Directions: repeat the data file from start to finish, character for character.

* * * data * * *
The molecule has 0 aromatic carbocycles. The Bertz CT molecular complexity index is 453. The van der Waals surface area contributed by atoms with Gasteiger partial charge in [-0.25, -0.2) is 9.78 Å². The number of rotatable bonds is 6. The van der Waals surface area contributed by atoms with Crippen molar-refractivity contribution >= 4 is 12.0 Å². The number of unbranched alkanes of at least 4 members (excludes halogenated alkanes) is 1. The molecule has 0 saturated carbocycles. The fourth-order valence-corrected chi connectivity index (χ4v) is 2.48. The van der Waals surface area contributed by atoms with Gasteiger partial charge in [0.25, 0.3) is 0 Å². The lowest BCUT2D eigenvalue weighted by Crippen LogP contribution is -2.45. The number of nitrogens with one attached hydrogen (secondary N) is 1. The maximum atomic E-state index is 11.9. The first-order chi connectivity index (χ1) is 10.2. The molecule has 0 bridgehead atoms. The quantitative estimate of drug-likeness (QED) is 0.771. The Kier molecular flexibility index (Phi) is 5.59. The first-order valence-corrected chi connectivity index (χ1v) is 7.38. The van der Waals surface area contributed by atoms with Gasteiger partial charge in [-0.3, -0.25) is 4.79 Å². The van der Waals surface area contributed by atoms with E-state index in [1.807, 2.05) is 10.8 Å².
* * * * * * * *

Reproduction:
The molecule has 0 aromatic carbocycles. The Bertz CT molecular complexity index is 453. The van der Waals surface area contributed by atoms with Gasteiger partial charge in [-0.25, -0.2) is 9.78 Å². The number of rotatable bonds is 6. The van der Waals surface area contributed by atoms with Crippen molar-refractivity contribution >= 4 is 12.0 Å². The number of unbranched alkanes of at least 4 members (excludes halogenated alkanes) is 1. The molecule has 0 saturated carbocycles. The fourth-order valence-corrected chi connectivity index (χ4v) is 2.48. The van der Waals surface area contributed by atoms with Gasteiger partial charge in [0.25, 0.3) is 0 Å². The lowest BCUT2D eigenvalue weighted by Crippen LogP contribution is -2.45. The number of nitrogens with one attached hydrogen (secondary N) is 1. The maximum atomic E-state index is 11.9. The first-order chi connectivity index (χ1) is 10.2. The molecule has 0 bridgehead atoms. The quantitative estimate of drug-likeness (QED) is 0.771. The Kier molecular flexibility index (Phi) is 5.59. The first-order valence-corrected chi connectivity index (χ1v) is 7.38. The van der Waals surface area contributed by atoms with Gasteiger partial charge in [-0.3, -0.25) is 4.79 Å². The van der Waals surface area contributed by atoms with E-state index in [1.807, 2.05) is 10.8 Å².